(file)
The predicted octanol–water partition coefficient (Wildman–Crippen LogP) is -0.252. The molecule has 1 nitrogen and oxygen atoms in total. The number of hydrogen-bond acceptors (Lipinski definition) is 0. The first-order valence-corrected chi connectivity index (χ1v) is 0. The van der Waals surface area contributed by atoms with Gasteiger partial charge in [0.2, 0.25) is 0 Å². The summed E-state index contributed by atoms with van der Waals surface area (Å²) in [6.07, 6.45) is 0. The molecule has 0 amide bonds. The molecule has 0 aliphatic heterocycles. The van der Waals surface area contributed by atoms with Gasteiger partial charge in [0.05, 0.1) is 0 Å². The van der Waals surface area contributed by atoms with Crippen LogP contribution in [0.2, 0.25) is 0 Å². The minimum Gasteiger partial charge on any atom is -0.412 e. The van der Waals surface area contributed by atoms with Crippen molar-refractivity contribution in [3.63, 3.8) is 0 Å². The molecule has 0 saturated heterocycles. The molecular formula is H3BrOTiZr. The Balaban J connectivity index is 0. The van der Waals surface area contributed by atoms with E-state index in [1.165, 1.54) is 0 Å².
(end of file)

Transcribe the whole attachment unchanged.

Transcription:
The predicted octanol–water partition coefficient (Wildman–Crippen LogP) is -0.252. The molecule has 1 nitrogen and oxygen atoms in total. The number of hydrogen-bond acceptors (Lipinski definition) is 0. The first-order valence-corrected chi connectivity index (χ1v) is 0. The van der Waals surface area contributed by atoms with Gasteiger partial charge in [0.2, 0.25) is 0 Å². The summed E-state index contributed by atoms with van der Waals surface area (Å²) in [6.07, 6.45) is 0. The molecule has 0 amide bonds. The molecule has 0 aliphatic heterocycles. The van der Waals surface area contributed by atoms with Gasteiger partial charge in [0.05, 0.1) is 0 Å². The van der Waals surface area contributed by atoms with Crippen LogP contribution in [0.2, 0.25) is 0 Å². The minimum Gasteiger partial charge on any atom is -0.412 e. The van der Waals surface area contributed by atoms with Crippen molar-refractivity contribution in [3.63, 3.8) is 0 Å². The molecule has 0 saturated heterocycles. The molecular formula is H3BrOTiZr. The Balaban J connectivity index is 0. The van der Waals surface area contributed by atoms with E-state index in [1.165, 1.54) is 0 Å².